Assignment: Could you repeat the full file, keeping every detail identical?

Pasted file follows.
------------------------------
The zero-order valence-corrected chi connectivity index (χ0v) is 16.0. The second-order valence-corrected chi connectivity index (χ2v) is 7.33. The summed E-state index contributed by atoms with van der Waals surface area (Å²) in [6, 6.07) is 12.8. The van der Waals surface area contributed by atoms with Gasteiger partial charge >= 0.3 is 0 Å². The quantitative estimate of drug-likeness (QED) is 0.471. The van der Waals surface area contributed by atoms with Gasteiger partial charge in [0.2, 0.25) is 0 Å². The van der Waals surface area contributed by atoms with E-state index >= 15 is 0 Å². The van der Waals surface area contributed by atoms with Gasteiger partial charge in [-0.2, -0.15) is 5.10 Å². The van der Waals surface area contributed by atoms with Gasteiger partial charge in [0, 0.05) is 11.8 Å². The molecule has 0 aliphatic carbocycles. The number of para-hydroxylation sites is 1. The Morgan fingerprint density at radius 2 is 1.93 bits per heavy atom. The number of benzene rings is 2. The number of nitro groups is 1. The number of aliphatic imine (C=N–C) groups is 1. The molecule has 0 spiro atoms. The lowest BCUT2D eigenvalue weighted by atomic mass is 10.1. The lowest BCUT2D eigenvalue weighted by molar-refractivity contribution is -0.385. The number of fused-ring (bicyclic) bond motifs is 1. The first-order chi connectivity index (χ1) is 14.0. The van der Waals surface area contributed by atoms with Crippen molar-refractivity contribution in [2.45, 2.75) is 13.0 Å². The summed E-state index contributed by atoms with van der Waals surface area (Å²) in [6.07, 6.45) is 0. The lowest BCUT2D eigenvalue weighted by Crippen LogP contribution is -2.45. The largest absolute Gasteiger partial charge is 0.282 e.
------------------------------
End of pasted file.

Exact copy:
The zero-order valence-corrected chi connectivity index (χ0v) is 16.0. The second-order valence-corrected chi connectivity index (χ2v) is 7.33. The summed E-state index contributed by atoms with van der Waals surface area (Å²) in [6, 6.07) is 12.8. The van der Waals surface area contributed by atoms with Gasteiger partial charge >= 0.3 is 0 Å². The quantitative estimate of drug-likeness (QED) is 0.471. The van der Waals surface area contributed by atoms with Gasteiger partial charge in [0.2, 0.25) is 0 Å². The van der Waals surface area contributed by atoms with E-state index >= 15 is 0 Å². The van der Waals surface area contributed by atoms with Gasteiger partial charge in [-0.2, -0.15) is 5.10 Å². The van der Waals surface area contributed by atoms with Gasteiger partial charge in [0, 0.05) is 11.8 Å². The molecule has 0 aliphatic carbocycles. The number of para-hydroxylation sites is 1. The Morgan fingerprint density at radius 2 is 1.93 bits per heavy atom. The number of benzene rings is 2. The number of nitro groups is 1. The number of aliphatic imine (C=N–C) groups is 1. The molecule has 0 spiro atoms. The lowest BCUT2D eigenvalue weighted by atomic mass is 10.1. The lowest BCUT2D eigenvalue weighted by molar-refractivity contribution is -0.385. The number of fused-ring (bicyclic) bond motifs is 1. The first-order chi connectivity index (χ1) is 14.0. The van der Waals surface area contributed by atoms with Crippen molar-refractivity contribution in [2.45, 2.75) is 13.0 Å². The summed E-state index contributed by atoms with van der Waals surface area (Å²) in [6.07, 6.45) is 0. The lowest BCUT2D eigenvalue weighted by Crippen LogP contribution is -2.45. The largest absolute Gasteiger partial charge is 0.282 e.